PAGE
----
The second presentation by Dr. Eric Strauss of the Loyola Marymount Center for Urban Resilience for the proposed coyote studies began with an apology. “For all those who listened to me speak at City Hall, this is a bit of a rerun.”
A crowd of almost a hundred filled the Kaizuka Room at the Vets Memorial Building, listening to Strauss’ presentation of the LMU/LA proposed plan for studying the local coyote population with an eye towards educating the residents and controlling – and possibly culling out – the animals.
With ‘denning season’ coming from April to June, the coyotes will be looking to feed their new litters, and that means they will be hunting both day and night. “A coyote travels fast, they can easily make 10 miles in a night,” noted Strauss, and that means they will be hunting large areas.
While emphasizing that the program did not yet have the city’s approval, Strauss presented a three tiered approach:
Short-Term – Removal of problem coyotes
Mid-Term – Determine coyote behaviors [tracking animals for data]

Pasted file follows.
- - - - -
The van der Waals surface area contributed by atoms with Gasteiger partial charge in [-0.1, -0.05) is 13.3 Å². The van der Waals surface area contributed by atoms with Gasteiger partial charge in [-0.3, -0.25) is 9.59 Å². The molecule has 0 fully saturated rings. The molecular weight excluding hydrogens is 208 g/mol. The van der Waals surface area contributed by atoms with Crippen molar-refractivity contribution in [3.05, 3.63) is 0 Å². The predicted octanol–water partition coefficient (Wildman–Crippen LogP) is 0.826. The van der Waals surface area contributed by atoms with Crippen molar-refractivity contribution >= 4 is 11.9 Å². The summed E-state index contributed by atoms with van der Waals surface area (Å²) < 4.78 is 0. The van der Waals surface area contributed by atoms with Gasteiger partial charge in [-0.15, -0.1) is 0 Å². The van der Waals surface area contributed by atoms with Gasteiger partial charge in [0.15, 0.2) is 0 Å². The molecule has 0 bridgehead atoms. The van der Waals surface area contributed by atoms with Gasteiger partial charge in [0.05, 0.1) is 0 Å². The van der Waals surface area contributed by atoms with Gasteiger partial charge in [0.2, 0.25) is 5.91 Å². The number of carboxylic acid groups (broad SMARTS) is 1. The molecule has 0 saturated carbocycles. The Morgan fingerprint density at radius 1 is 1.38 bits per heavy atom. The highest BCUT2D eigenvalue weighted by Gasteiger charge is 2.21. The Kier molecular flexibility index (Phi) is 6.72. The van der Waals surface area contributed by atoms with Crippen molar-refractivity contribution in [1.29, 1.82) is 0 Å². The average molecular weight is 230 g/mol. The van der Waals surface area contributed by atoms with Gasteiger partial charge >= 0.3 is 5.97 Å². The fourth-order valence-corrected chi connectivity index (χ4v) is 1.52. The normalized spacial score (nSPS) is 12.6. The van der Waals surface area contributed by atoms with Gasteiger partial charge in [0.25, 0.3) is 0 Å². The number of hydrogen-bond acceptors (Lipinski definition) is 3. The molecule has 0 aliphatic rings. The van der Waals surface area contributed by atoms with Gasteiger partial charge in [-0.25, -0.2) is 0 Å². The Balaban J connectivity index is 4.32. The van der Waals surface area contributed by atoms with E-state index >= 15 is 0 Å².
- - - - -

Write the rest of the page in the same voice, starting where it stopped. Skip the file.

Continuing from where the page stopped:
Long-Term – Educate the community in the science of urban animal behavior
Once the conversation was opened with the audience, several points came up; How to define a problem coyote? Would people agree to keep their cats indoors as a preventative? Are coyotes a threat to children?
In responding to questions and trying to ameliorate the fears in the room, Strauss told the residents, ” You are the ones deciding what the outcome will be.”
While the city decides whether or not to fund the study with a focus towards updating the Coyote Management Plan, the coyotes most active hunting season is almost on us. Following the suggestions on city’s website can help to keep domestic animals off the menu.